Ray Dawe: Council tax, the council chairman and democracy

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What is more important to you, knowing that Horsham District Council has agreed to freeze your council tax for next year or hearing how the next chairman of the council was chosen?

I suggest that virtually all readers will be far more interested to learn about a freeze in the council tax they pay, since this has far more relevance to their lives.

However, last week, only a short time after a vote to choose the next chairman was taken, the losing candidate and two other members who supported him appeared very prominently on several pages of the County Times website saying their candidate had been ‘deselected’.

They apparently believe their choice for chairman should have overridden the majority’s wish and a democratic vote.

There is generally no need for most readers to understand much about the role of chairman of the council. The chairman is chosen for just one year and then stands down. It is purely an honorary position.

He presides at council meetings (about six times a year) and represents the council at public events, for example, Remembrance Sunday.

The chairman has always been the person nominated by the largest group on the council.

This is currently the Conservative group whose own constitution states that upon agreement on the candidate everyone in the group will fully support him or her.

As a demonstration of the thought and fair mindedness that goes into this decision, only recently (in 2012) the Conservative group nominated a Liberal Democrat councillor.

If there is more than one candidate the group constitution states that there will be a vote. As group leader, it is my job to ensure we abide by this democratic process especially as in this case there was very strong support for more than one candidate.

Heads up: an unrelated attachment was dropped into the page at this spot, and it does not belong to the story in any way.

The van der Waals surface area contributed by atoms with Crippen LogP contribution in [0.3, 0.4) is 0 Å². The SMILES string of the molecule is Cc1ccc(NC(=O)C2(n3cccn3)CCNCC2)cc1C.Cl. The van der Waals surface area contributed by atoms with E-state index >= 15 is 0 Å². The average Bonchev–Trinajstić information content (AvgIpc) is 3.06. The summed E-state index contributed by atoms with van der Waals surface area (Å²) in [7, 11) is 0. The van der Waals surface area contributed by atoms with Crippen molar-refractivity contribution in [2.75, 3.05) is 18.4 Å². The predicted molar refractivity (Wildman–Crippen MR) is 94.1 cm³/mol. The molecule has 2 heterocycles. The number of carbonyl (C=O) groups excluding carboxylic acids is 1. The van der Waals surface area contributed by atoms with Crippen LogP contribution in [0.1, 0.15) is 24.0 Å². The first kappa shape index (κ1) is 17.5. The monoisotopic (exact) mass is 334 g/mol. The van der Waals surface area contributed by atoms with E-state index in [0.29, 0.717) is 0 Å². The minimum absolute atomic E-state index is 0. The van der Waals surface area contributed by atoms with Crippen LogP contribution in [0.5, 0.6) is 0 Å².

In councils all political groups hold regular meetings. This was a perfectly normal one and all 33 Conservative group members were invited.

It had an agenda and was called well in advance. Two of the three members who are unhappy attended.

There is now bizarre talk that it was a ‘secret’ meeting but it only appears to have become so when their preferred candidate was not elected!

While it is unusual for there to be a contested election, each member was able to vote freely for the person of their choice and there was a clear winner.

Councillors’ reasons for preferring one candidate over another are personal to them. It is being strongly suggested that the losing candidate, who has been vice-chairman this year, lost the vote because he has been outspoken about the proposal to build houses north of Horsham.

This was not raised as an issue. On the contrary, the easiest way of stifling comment would have been to elect him to be the non-political chairman.

Doing the chairman’s job is demanding and we should all recognise the time given and the contribution made by those who do this on our behalf.

However, the fact is that while primarily a trio of councillors, and now it seems the new Liberal Democrat leader, are pre-occupying themselves and thus taking many column inches of this newspaper with this matter, other councillors are quietly getting on with dealing with the public’s everyday concerns and the provision of the public services we all use.

Most importantly for everyone, last week we agreed that for the fourth year in row there will be no increase in the council tax we all pay, but we are maintaining all council services.

This is surely far more important and relevant to most people’s lives!

See also Christian Mitchell’s column

See also our County Times comment